WASHINGTON, DC -- NAB today filed a petition for review with the U.S. Court of Appeals for the District of Columbia Circuit challenging certain elements of the Federal Communications Commission's May 2014 broadcast spectrum incentive auction order.
Specifically, the NAB challenged, among other things, the FCC decision to change the methodology used to predict local television coverage areas and population served, which could result in significant loss of viewership of broadcast TV stations after the FCC "repacks" TV stations into a shrunken TV band.
"Under this new methodology, many broadcast licensees, including NAB's members, will lose coverage area and population served during the auction's repacking and reassignment process, or be forced to participated in the auction (and relinquish broadcast spectrum rights)," the NAB lawsuit stated.
The petition also states that the FCC failed to take steps to preserve licensees' coverage areas in repacking, and that the FCC erred in failing to ensure proper protections for broadcast translators, which are transmitters that help boost the coverage of broadcast TV programming to more rural and remove viewers.The following statement can be attributed to Rick Kaplan, NAB executive vice president of Strategic Planning:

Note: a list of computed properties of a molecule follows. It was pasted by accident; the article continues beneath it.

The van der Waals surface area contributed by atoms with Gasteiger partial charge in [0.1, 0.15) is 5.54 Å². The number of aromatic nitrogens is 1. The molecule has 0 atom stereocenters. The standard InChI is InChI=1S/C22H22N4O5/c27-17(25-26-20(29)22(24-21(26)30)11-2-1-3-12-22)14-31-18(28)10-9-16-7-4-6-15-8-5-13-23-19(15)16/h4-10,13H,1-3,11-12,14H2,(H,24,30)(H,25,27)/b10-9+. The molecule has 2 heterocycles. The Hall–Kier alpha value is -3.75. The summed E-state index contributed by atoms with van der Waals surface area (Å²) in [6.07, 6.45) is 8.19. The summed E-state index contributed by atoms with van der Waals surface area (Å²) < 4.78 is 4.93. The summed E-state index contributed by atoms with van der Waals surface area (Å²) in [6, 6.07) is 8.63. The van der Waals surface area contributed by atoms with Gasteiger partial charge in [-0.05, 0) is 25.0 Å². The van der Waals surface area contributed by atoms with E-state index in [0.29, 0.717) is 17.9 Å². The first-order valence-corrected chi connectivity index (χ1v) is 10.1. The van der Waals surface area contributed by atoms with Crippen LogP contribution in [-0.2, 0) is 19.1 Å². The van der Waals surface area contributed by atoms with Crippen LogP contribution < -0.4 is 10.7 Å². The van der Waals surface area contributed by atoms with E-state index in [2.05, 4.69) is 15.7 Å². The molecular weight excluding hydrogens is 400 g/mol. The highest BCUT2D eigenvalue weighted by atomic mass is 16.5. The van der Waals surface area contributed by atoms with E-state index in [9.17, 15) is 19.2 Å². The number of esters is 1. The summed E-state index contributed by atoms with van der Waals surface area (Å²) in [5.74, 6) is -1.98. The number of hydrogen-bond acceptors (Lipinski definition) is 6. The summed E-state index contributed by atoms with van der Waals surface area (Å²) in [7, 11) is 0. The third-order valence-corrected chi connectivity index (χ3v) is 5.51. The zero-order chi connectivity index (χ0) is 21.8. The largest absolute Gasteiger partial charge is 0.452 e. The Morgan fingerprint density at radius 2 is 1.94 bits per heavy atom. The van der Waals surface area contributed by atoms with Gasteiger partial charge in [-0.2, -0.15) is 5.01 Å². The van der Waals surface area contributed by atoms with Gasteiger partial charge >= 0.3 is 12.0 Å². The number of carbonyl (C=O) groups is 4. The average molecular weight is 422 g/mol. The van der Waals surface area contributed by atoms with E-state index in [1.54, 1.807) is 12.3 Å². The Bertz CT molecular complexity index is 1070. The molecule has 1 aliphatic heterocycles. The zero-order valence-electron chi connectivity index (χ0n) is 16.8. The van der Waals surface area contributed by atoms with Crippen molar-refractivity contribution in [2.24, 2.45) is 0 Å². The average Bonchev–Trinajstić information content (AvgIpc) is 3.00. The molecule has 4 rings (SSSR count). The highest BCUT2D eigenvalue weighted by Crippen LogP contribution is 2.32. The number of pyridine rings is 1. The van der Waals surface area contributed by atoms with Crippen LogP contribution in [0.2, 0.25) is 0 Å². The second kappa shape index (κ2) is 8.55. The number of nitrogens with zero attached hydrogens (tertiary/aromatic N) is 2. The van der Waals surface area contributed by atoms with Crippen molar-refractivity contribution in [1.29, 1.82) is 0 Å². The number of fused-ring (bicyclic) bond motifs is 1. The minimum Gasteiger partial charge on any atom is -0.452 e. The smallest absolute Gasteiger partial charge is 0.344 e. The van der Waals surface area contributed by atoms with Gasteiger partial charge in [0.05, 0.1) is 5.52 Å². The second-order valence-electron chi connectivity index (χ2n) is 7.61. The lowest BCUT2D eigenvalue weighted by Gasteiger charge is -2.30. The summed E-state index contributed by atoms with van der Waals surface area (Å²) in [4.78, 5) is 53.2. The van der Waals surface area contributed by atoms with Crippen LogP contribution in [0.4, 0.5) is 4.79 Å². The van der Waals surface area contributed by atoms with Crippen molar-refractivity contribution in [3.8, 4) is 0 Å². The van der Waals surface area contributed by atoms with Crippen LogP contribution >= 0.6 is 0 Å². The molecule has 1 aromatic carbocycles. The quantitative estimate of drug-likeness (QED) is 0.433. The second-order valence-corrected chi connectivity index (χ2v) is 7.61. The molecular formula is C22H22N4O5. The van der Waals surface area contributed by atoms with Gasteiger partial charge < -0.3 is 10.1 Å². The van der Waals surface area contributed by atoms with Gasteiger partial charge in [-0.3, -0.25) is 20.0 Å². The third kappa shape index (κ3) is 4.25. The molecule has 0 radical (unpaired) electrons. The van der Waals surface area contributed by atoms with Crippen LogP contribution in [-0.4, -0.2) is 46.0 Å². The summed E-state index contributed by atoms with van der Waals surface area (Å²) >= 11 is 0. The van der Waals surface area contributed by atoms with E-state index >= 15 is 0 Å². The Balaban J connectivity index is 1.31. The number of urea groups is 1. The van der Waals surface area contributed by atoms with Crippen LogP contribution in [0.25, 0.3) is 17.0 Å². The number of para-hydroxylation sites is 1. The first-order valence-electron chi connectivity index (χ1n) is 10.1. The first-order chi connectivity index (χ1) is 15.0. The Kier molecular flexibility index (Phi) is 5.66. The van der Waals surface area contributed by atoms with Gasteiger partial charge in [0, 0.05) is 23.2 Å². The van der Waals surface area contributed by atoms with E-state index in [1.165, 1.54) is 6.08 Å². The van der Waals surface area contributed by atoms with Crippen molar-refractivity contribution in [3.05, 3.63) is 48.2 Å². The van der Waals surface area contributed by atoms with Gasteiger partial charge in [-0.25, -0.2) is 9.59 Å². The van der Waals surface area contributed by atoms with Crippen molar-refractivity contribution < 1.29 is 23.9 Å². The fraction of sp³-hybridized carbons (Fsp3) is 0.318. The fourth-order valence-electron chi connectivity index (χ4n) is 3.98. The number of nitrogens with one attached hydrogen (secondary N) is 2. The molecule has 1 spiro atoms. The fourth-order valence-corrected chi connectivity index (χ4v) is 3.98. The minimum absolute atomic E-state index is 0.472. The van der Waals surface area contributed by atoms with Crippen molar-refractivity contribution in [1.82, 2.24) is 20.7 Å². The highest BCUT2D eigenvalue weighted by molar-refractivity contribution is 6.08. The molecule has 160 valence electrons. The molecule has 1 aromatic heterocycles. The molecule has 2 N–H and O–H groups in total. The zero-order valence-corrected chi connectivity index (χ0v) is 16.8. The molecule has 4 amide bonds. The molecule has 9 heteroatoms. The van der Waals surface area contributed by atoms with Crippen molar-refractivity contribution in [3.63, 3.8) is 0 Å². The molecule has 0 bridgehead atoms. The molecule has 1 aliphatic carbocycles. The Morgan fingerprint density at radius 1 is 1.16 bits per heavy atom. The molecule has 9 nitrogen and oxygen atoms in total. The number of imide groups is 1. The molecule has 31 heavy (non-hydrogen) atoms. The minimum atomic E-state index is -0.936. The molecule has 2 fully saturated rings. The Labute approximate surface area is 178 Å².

"NAB has engaged with the FCC throughout the incentive auction rulemaking to implement a successful auction that adheres to Congressional statute, is truly voluntary, and holds harmless the millions of viewers who are reliant on local TV. Unfortunately, the FCC order oversteps congressional mandate and is likely to cause significant harm to broadcast television. We are not looking to delay the auction. We merely hope that, if the FCC does not change course on its own, the Court will help put the auction back on the track Congress envisioned so that we can quickly achieve a balanced auction that benefits all stakeholders."
Kaplan wrote this blog post explaining the petition and why NAB had no choice but to seek legal redress to protect broadcasters and our tens of millions of viewers.
The National Association of Broadcasters is the premier advocacy association for America's broadcasters. NAB advances radio and television interests in legislative, regulatory and public affairs. Through advocacy, education and innovation, NAB enables broadcasters to best serve their communities, strengthen their businesses and seize new opportunities in the digital age. Learn more at www.nab.org.